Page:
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wanting a solution to cockpit noise

Discussion in 'General Electronics Discussion' started by Manyacarb, Feb 27, 2013.

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  1. Manyacarb


    Jul 30, 2009
    I am looking for some kind of [preamp] design that could improve the audio quality , especially in piston powered airplane cockpits where noise is an issue

    Thank you :)
    Last edited by a moderator: Feb 27, 2013
  2. (*steve*)

    (*steve*) ¡sǝpodᴉʇuɐ ǝɥʇ ɹɐǝɥd Moderator

    Jan 21, 2010
    I'bve creates a new thread from your original post (here).

    The normal answer is noise cancelling mic and/or headset.

    Is there any reason you can't use them?
  3. Manyacarb


    Jul 30, 2009
    All right

    I fly light twin piston powered aircrafts and small corporate jets. I have a David Clark headset with an active noise cancelling device that I added like 15 years ago. The active noise cancel modules help a lot to decrease all the noise that we have in the cockpit and reduces the fatigue in the ears. But the problem is that in most of the piston powered airplanes the noise level is very high and that radiates thru the microphone.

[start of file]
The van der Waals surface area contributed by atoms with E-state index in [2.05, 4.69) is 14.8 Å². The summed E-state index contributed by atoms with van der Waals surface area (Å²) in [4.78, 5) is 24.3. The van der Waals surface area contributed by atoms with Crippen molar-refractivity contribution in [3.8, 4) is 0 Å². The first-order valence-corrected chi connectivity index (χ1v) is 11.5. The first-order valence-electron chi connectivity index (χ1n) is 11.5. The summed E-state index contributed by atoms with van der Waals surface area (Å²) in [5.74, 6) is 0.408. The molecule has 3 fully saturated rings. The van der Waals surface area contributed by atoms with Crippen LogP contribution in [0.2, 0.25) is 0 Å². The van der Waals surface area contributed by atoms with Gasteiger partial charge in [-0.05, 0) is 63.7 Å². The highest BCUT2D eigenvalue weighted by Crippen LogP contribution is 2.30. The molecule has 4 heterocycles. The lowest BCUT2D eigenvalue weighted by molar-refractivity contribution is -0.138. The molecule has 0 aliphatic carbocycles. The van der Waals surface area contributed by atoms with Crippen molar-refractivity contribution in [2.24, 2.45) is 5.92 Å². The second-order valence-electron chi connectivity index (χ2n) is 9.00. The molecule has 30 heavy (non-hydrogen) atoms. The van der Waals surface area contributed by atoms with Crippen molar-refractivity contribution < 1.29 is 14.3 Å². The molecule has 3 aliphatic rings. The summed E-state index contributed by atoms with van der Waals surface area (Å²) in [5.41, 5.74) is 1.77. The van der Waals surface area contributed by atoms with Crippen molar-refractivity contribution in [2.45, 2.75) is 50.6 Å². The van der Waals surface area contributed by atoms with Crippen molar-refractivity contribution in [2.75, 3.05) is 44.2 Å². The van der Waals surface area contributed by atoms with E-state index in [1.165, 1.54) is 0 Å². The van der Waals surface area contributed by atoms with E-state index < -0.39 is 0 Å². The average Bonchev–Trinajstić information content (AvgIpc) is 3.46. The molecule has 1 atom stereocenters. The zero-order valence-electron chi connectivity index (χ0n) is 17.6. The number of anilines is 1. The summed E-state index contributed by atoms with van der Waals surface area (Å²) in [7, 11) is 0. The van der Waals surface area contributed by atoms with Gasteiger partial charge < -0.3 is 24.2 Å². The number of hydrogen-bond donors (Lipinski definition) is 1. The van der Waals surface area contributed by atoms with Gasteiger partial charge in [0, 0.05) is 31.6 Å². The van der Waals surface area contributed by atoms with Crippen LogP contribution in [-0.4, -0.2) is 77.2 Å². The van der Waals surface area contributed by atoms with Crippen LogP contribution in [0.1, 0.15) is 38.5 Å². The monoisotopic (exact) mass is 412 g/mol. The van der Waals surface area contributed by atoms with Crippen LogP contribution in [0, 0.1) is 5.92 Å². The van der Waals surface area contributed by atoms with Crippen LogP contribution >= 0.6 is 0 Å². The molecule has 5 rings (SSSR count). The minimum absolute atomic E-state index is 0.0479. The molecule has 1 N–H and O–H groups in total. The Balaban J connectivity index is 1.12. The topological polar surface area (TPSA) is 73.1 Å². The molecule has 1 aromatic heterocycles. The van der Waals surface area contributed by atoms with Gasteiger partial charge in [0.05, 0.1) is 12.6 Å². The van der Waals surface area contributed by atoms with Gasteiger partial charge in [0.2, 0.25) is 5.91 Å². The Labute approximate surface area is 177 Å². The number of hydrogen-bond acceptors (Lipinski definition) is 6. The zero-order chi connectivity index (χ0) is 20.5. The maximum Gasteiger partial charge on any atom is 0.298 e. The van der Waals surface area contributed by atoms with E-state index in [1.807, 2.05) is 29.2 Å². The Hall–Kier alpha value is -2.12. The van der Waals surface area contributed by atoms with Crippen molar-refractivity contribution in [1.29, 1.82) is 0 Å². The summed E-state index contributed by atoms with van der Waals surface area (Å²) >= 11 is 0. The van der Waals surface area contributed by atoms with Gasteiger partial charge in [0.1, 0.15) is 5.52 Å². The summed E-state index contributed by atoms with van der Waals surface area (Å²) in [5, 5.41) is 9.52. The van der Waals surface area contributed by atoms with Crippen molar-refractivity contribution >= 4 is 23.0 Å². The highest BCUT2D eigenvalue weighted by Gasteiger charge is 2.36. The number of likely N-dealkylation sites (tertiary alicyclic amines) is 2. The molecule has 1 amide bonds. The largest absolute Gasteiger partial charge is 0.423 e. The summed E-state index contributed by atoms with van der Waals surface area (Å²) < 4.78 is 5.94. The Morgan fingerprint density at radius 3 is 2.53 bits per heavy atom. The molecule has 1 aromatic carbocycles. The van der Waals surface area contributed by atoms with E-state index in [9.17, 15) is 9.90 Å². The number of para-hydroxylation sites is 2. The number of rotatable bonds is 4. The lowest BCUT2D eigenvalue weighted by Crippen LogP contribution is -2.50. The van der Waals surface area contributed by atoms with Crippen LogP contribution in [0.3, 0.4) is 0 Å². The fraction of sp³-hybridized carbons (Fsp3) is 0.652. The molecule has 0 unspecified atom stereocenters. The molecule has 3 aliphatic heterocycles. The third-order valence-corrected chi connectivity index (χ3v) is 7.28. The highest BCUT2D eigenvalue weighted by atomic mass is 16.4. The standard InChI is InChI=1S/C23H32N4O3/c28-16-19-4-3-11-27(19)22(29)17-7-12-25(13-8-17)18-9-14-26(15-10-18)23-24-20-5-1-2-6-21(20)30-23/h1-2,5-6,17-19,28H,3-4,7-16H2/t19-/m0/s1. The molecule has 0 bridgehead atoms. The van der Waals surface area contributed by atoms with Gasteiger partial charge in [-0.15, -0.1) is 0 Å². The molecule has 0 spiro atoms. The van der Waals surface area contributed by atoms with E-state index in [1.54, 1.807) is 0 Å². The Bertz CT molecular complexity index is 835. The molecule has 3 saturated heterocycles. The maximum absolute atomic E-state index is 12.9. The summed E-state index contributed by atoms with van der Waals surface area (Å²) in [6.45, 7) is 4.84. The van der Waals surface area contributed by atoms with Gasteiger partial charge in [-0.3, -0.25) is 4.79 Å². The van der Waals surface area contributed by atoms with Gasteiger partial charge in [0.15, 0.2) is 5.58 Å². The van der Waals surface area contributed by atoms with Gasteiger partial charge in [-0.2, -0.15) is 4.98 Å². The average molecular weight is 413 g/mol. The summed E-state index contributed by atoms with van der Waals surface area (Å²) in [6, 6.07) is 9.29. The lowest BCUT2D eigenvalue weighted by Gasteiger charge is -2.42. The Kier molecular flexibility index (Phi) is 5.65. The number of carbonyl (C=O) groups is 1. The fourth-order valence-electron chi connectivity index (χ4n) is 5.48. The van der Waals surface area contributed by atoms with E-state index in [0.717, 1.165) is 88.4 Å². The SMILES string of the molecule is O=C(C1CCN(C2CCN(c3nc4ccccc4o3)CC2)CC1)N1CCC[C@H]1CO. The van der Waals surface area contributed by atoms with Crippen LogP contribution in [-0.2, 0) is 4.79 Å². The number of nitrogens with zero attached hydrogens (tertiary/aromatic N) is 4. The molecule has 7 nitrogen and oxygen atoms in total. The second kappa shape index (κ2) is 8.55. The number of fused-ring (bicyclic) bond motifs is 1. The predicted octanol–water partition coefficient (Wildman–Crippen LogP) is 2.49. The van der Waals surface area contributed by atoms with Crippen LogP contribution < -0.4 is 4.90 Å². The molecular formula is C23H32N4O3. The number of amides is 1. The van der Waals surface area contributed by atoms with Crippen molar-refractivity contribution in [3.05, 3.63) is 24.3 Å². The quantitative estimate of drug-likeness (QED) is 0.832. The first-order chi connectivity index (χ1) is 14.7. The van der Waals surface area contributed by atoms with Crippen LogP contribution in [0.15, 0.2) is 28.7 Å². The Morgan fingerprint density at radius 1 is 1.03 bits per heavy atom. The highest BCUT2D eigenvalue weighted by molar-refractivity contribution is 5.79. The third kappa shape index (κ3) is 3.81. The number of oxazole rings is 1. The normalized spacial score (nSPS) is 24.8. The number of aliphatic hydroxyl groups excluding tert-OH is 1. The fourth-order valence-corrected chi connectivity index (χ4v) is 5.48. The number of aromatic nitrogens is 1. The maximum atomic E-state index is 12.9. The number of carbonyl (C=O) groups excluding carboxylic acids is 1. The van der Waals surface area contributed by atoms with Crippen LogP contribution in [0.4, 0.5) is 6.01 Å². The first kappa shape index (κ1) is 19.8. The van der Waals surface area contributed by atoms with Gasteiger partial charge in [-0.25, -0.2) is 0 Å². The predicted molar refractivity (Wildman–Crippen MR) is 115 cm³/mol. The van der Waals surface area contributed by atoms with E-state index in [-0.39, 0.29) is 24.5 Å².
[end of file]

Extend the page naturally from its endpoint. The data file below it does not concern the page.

I have seen that some commercial branded headsets (Bose, Lightspeed and others) on top of the active noise circuit they have some kind of microphone compression circuit that decreases the amount of noise radiated thru the mic that goes to the transmitter (on the air)

    That is basically what I am trying to figure out. A circuit with easy to find parts that could help me on this. I tried some tone control circuits with a couple of op amp , and a noise cancelling circuit with 2 electrets, but they didn't work. I like to have a good quality audio out especially when we are far away from the ATC facility.
    I have posted this issue on some other sites and asked some avionics technicians, but nobody was interested and some answers were just " a $1000 Bose and that is it".

    So if anyone has any idea on this issue I will really appreciate it

    Thanks a lot
    Last edited: Feb 28, 2013
  4. BobK


    Jan 5, 2010
    If a simple circuit would do the job, the commercial versions would not be $1000. I suspect that you need a DSP and some pretty complex code to do anything good.

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